*Truly, Truly Guilty by NYT best-selling author of Big Little Lies and The Husband’s Secret,  Liane Moriarty captures three “successful” couples and how a seemingly insignificant back yard cook-out changes all of their lives.  “A tale that explores the role of guilt in relationships and the power of everyday moments in family life."

Saturday, November 5, 2016

September-October Books



*Hillbilly Elegy: A Memoir of a Family and Culture in Crisis by J.D. Vance “is a passionate and personal analysis of a culture in crisis that of white working-class Americans.” Vance writes like an insider who escaped Appalachia  and understands the panic that comes from deprivation and fear, but sees his past through the lens of a law degree from Yale. “An unusually timely and deeply affecting view of a social class whose health and economic problems are making headlines in this election year.”

Surrender New York by Caleb Carr, does not meet the standard of his earlier The Alienist. Criminal psychologist Trajan Jones is living in exile on an upstate New York dairy farm after being fired from the NYPD, when he  is asked to investigate the suspicious death of several abandoned kids who nobody seems to miss. The pace is slow, the style is ponderous, the premise hard to believe, but it is still engaging and well-reviewed.

*Commonwealth by Ann Pachent covers five decades and explores how a chance encounter and a stolen kiss reverberates through the lives of the four parents and six children involved. The almost “blended Keating and Cousins children spend summers together and forge a bond based on a shared disillusionment with their parents. There are moments of insight and humor but   is a bit disjointed.

First Comes Love by Emily Griffin got better reviews for this story of two sisters than I thought it deserved.   Meredith grows uncertain about her life with a seemingly perfect husband and daughter while  her once-happily single sister  frantically dates and considers her options to achieve her dream of having a baby. There’s lots of angst but a happy ending that was a bit too predictable.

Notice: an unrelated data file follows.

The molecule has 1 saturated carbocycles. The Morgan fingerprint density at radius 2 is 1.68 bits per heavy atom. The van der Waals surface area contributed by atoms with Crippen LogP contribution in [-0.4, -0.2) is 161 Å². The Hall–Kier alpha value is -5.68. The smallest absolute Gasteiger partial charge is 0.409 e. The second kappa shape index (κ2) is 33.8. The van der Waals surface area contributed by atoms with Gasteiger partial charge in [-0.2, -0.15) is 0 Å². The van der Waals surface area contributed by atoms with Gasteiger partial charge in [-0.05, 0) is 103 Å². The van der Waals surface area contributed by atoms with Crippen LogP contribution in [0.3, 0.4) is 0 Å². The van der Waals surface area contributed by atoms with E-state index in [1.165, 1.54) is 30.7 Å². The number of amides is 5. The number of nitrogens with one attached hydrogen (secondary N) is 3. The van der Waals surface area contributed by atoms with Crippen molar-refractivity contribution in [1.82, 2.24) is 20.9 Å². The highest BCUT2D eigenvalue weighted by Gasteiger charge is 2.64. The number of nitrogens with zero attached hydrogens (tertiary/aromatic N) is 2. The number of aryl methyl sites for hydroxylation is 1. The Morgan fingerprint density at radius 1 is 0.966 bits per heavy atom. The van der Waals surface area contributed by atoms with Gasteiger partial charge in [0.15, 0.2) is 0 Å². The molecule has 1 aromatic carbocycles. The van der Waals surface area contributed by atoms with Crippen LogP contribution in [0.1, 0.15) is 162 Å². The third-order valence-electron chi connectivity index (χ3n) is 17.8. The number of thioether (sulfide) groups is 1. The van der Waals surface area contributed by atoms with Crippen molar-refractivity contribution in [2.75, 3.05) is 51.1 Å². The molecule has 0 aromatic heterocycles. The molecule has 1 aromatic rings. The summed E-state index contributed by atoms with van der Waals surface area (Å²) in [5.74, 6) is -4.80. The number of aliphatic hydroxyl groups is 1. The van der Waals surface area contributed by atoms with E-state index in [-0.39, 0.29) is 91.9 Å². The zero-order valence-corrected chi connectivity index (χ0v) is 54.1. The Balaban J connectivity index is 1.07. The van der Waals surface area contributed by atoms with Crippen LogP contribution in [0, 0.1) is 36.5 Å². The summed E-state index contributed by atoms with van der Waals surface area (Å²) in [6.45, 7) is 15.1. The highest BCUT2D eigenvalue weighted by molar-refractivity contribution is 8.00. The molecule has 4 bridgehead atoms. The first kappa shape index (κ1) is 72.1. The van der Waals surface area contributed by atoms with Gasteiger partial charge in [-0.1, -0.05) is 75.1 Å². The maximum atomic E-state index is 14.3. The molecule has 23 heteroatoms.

*Lab Girl by Hope Jahrenm , an acclaimed scientist has built three laboratories in which she's studied trees, flowers, seeds, and soil. Although she tells us a little more about trees than I wanted to know (my bad) she also shares her inspiring life story, in prose that comes from a world class scientist “with the soul of a poet.”

*The Mandibles: a family, 2029-2047 by Lionel Shriver is “a frightening, fascinating, scabrously funny glimpse into the decline that may await the U.S.”  In 2029, the Mandible clan has been counting on a sizable fortune when their 97-year-old patriarch dies. Yet the soaring national debt is so enormous that it is under siege from an upstart international currency, and the dollar is in meltdown. A bloodless world war wipes out the savings of millions of American families and each of the Mandibles must cope with the decline in their own fortunes.  Insightful, clever, thoughtful and just a bit overdone (for me).

Black Widow by Daniel Silva is the continuing saga of Gabriel Allon, art restorer, spy, and assassin, who is about to become the chief of Israel's secret spy service. But a shockingly familiar attack in Paris lures Allon back in the field to eliminate the man responsible before he can strike again. He and his team succeed but not before a massive attach in Washington is largely successful.  Not Silva’s best book, but it is fun reading, better than most and introduces the agent who is likely to be the focal point of future best sellers.

Stuck Up Suit by Vi Keeland and Penelope Ward wasn’t as good as the blurb promised, but it was a funny and sexy “bodice buster.”  Struggling career girl is attached to a handsome, rude guy on the train and picks up his phone when he leaves. When she returns it to his dazzling office, she includes some erotic selfies, he gets in touch and, despite the usual challenges of opposites in a relationship, love prevails.